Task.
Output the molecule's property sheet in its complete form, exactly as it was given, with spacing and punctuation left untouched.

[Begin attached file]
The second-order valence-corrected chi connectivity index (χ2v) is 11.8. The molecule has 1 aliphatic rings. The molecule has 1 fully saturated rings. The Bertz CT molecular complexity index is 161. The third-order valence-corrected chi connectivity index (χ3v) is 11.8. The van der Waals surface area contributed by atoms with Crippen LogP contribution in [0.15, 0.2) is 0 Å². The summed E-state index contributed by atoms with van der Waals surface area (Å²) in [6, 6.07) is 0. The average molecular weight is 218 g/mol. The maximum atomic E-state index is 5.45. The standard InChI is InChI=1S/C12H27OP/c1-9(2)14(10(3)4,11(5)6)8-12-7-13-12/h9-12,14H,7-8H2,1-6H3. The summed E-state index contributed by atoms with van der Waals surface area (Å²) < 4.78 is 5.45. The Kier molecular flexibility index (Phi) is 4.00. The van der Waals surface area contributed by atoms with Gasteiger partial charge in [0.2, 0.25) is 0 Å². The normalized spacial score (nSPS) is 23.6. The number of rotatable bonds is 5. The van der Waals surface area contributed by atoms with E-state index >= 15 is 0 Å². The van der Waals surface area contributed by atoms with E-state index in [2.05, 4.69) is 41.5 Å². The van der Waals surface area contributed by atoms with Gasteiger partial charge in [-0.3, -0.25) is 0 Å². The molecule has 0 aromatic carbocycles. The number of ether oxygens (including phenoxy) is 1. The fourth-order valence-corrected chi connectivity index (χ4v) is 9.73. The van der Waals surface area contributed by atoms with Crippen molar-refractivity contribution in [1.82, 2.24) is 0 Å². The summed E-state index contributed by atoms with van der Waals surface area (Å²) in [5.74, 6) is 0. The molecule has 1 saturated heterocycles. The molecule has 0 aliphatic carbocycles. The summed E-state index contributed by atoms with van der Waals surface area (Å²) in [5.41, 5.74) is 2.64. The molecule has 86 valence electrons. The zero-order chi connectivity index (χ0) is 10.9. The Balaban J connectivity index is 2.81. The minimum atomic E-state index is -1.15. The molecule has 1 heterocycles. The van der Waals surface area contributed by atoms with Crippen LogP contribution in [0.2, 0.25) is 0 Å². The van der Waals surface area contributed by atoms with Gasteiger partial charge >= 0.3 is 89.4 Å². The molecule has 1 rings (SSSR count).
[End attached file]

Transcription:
The second-order valence-corrected chi connectivity index (χ2v) is 11.8. The molecule has 1 aliphatic rings. The molecule has 1 fully saturated rings. The Bertz CT molecular complexity index is 161. The third-order valence-corrected chi connectivity index (χ3v) is 11.8. The van der Waals surface area contributed by atoms with Crippen LogP contribution in [0.15, 0.2) is 0 Å². The summed E-state index contributed by atoms with van der Waals surface area (Å²) in [6, 6.07) is 0. The average molecular weight is 218 g/mol. The maximum atomic E-state index is 5.45. The standard InChI is InChI=1S/C12H27OP/c1-9(2)14(10(3)4,11(5)6)8-12-7-13-12/h9-12,14H,7-8H2,1-6H3. The summed E-state index contributed by atoms with van der Waals surface area (Å²) < 4.78 is 5.45. The Kier molecular flexibility index (Phi) is 4.00. The van der Waals surface area contributed by atoms with Gasteiger partial charge in [0.2, 0.25) is 0 Å². The normalized spacial score (nSPS) is 23.6. The number of rotatable bonds is 5. The van der Waals surface area contributed by atoms with E-state index >= 15 is 0 Å². The van der Waals surface area contributed by atoms with E-state index in [2.05, 4.69) is 41.5 Å². The van der Waals surface area contributed by atoms with Gasteiger partial charge in [-0.3, -0.25) is 0 Å². The molecule has 0 aromatic carbocycles. The number of ether oxygens (including phenoxy) is 1. The fourth-order valence-corrected chi connectivity index (χ4v) is 9.73. The van der Waals surface area contributed by atoms with Crippen molar-refractivity contribution in [1.82, 2.24) is 0 Å². The summed E-state index contributed by atoms with van der Waals surface area (Å²) in [5.74, 6) is 0. The molecule has 1 saturated heterocycles. The molecule has 0 aliphatic carbocycles. The summed E-state index contributed by atoms with van der Waals surface area (Å²) in [5.41, 5.74) is 2.64. The molecule has 86 valence electrons. The zero-order chi connectivity index (χ0) is 10.9. The Balaban J connectivity index is 2.81. The minimum atomic E-state index is -1.15. The molecule has 1 heterocycles. The van der Waals surface area contributed by atoms with Crippen LogP contribution in [0.2, 0.25) is 0 Å². The van der Waals surface area contributed by atoms with Gasteiger partial charge >= 0.3 is 89.4 Å². The molecule has 1 rings (SSSR count).